Design Develop has been selected as project architects for a 30,000+ square foot renovation at the Region Ten Peterson Building on Preston Ave. The cramped and dated building was in major need to an overhaul, so Design Develop proposed complete demolition to the structure and the creation of new bright, open offices and meeting rooms that more practically served Region Ten’s needs. On the exterior, a new glass entry and canopy will hint at the major changes taking place inside, while a new two story-lobby with reception area and conference rooms will greet visitors to the new space.
This video, completed during the schematic design phase of a design/build project led by Design Develop and Martin and Horn, Inc., was created to give the client a preview of what the new spaces would feel like once completed. Though many of the details have not yet been worked out, the animation was crucial in allowing the department heads and leadership team a preview of the overall feel of the new building and how the end users would occupy the proposed spaces very early on in the design process.<p><a href=”http://vimeo.com/87564113″>Preston Interiors v2</a> from <a href=”http://vimeo.com/user7966875″>Bob Pineo</a> on <a href=”https://vimeo.com”>Vimeo</a>.</p>
Not just 3D modeling and not just animations!
At Design Develop, we also have the ability to do 2D marketing material for print, banners, brochures, presentations, signs, and web. Recently asked by the developers at City Walk Apartments to create a graphic describing the connectivity along the new Water Street East corridor, this context plan details the importance of linking the Downtown Mall with Belmont neighborhood, while placing City Walk Apartments at the heart of it all. By working closely with the marketing team at City Walk Apartments, we were able to create graphics that will be used in the leasing office, on signs, and in printed hand-outs.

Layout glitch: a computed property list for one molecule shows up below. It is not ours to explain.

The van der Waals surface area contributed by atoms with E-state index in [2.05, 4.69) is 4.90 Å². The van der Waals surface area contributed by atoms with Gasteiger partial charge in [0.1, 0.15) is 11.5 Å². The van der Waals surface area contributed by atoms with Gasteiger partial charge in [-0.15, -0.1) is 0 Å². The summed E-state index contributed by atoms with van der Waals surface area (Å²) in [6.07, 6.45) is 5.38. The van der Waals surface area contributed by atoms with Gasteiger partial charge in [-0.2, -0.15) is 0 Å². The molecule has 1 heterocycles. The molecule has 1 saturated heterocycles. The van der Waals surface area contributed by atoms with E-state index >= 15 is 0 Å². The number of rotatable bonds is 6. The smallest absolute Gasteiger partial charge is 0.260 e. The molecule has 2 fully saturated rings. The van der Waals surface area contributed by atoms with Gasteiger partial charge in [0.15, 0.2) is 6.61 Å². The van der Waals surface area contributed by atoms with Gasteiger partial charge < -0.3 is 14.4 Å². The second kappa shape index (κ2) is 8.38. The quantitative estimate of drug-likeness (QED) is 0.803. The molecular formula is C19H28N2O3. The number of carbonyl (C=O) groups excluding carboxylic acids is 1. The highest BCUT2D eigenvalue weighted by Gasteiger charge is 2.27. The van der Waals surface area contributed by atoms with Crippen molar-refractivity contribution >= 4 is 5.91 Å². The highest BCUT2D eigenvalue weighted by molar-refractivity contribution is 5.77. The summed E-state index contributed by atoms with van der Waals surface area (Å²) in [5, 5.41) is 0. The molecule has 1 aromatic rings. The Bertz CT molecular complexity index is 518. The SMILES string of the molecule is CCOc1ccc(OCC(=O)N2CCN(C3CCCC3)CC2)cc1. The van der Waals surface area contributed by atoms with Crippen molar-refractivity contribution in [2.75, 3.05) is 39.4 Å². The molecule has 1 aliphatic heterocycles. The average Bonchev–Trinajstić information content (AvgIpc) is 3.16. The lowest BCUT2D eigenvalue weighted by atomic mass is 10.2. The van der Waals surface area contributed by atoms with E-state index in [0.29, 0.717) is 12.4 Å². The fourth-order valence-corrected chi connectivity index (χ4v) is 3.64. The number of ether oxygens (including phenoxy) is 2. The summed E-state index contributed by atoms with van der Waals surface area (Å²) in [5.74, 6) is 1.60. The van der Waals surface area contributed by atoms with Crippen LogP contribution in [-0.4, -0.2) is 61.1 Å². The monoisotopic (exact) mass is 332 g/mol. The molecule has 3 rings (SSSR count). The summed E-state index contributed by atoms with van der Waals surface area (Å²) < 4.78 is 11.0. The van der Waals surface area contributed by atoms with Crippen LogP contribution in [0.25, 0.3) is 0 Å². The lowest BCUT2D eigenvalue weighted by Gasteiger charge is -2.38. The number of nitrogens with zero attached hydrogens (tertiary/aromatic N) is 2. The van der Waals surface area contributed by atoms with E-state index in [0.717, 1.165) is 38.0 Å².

Design Develop created this animation to illustrate the density of a site based on a zoning analysis, and shows the amount of usable square footage per floor, parking, and height of a potential project. Valuable to land owners and architects alike, this animation can help determine land value, study massing and project scope, or help get approval for an special use permit. At Design Develop, we have the skills and tools to create simple massing model animations like this quickly, allowing for fluid and adaptable work flows with our client. The benefit of showing a potential purchaser the height, scale, density, and square footage a specific site can support in a real time 3D environment can boost land value significantly, while simultaneously being beneficial to the entitlement process.
Delafield Rise offers a variety of home site settings along the lower slope of Warm Springs Mountain near Hot Springs. With eight home sites range from 1/2 to 7 acres, most lots feature quiet woodland settings while others offer breathtaking long-range views to the west. The neighborhood takes advantage of it’s natural surroundings, and the animation highlights the community tree house, hiking and equestrian trails, fire pit, and central lawn. As a main part of the developer’s marketing and sales campaign, this animation allows potential clients to truly experience the neighborhood before the first shovel hits the ground.
Homestead Preserve’s largest neighborhood, Delafield Rise is conveniently located adjacent to The Homestead, and many home sites are within walking distance of the resort as well as Hot Springs’ downtown dining and shopping district.
In the News: Design Develop Animation for Waterstreet Promenade featured in Charlottesville Tomorrow